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  Previous issue (2019. Vol. 8, no. 3)

Journal of Modern Foreign Psychology

Publisher: Moscow State University of Psychology and Education

ISSN (online): 2304-4977

DOI: http://dx.doi.org/10.17759/jmfp

License: CC BY-NC 4.0

Started in 2012

Published quarterly

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Open Access Journal

 

Magneto encephalography (MEG): perspectives of speech areas functional mapping in human subjects 1855

Butorina A.V., research fellow of the Center for Neoro-Cognitive investigation (MEG-Center), Moscow State University of Psychology and Education, Moscow, Russia
Shestakova A.N., PhD in Psychology, Director, Centre for Cognition and Decision Making, National Research University Higher School of Economics, St.Petersburg, Russia, a.shestakova@hse.ru
Nikolaeva A.Yu., postgraduate student of the Psychological Institute of the Russian Academy of Education, Moscow, Russia
Stroganova T.A., Doctor of Biology, Professor, Head of MEG Center, Moscow State University of Psychology and Education, Moscow, Russia, stroganova56@mail.ru
Shtyrov Yu.Yu., Ph. D, senior research fellow, head of the laboratory of magnetoencephalography; Medical Research Council, Cognition and Brain Studies Unit, Cambridge, UK
Abstract
One of the main problems in clinical practice and academic research is how to localize speech zones in the human brain. Two speech areas (Broca and Wernicke areas) that are responsible for language production and for understanding of written and spoken language have been known since the past century. Their location and even hemispheric lateralization have a substantial inter-individual variability, especially in neurosurgery patients. Wada test is one of the most frequently used invasive methodology for speech hemispheric lateralization in neurosurgery patients. However, besides relatively high-risk of Wada test for patient's health, it has its own limitation, e. g. low reliability of Wada-based evidence of verbal memory brain lateralization. Therefore, there is an urgent need for non-invasive, reliable methods of speech zones mapping. The current review summarizes the recent experimental evidence from magnitoencephalographic (MEG) research suggesting that speech areas are included in the speech processing within the first 200 ms after the word onset. The electro-magnetic response to deviant word, mismatch negativity wave with latency of 100—200 ms, can be recorded from auditory cortex within the oddball-paradigm. We provide the arguments that basic features of this brain response, such as its automatic, pre-attentive nature, high signal to noise ratio, source localization at superior temporal sulcus, make it a promising vehicle for non-invasive MEG-based speech areas mapping in neurosurgery.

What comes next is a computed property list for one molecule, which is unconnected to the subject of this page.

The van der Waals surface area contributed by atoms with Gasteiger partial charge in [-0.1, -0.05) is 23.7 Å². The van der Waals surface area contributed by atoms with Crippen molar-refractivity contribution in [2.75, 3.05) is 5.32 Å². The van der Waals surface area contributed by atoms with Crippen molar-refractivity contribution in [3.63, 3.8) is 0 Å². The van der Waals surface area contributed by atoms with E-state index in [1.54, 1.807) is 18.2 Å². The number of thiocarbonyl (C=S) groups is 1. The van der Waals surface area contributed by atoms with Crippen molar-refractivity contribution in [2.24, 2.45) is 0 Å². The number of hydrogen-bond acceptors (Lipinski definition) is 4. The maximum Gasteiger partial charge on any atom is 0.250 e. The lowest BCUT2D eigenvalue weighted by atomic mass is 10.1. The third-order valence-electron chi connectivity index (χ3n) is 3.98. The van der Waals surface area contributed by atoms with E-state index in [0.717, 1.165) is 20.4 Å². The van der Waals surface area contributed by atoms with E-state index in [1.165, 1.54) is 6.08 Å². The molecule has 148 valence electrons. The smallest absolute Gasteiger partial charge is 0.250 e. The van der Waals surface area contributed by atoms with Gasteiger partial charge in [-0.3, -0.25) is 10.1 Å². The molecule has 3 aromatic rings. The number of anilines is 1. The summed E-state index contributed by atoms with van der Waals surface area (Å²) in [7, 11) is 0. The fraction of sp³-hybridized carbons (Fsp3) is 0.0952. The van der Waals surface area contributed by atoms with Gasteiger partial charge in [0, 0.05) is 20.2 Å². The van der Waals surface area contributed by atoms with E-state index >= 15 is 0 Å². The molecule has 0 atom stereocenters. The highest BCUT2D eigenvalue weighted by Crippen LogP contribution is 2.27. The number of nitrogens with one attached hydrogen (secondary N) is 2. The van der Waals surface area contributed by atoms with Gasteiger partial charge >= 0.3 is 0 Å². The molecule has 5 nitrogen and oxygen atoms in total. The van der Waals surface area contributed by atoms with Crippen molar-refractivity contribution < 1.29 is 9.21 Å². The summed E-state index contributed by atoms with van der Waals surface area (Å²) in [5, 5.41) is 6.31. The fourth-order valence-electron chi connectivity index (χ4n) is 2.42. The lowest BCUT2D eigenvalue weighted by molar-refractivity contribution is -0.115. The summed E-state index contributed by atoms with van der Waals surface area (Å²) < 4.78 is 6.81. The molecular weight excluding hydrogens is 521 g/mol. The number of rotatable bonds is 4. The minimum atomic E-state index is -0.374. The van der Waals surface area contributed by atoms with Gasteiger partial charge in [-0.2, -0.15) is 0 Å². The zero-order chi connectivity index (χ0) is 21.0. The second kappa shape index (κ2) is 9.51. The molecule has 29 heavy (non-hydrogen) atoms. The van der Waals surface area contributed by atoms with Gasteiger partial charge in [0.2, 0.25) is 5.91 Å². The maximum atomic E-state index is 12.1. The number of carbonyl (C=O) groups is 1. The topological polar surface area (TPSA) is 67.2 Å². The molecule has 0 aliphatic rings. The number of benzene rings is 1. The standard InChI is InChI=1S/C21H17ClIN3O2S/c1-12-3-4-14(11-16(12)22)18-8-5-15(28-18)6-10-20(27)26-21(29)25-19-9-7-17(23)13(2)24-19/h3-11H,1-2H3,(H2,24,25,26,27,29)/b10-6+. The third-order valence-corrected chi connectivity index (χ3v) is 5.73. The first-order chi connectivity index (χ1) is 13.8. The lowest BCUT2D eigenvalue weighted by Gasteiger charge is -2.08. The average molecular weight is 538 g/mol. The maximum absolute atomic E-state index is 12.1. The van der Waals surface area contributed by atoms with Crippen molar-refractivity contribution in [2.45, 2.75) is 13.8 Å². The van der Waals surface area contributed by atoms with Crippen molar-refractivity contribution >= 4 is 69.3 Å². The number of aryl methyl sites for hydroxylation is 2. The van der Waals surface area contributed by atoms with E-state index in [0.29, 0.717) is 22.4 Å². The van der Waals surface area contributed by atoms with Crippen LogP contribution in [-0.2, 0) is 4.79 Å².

Keywords: mapping, speech zones, magneto encephalography, electroencephalography, MMN

Column: Neurosciences

For Reference

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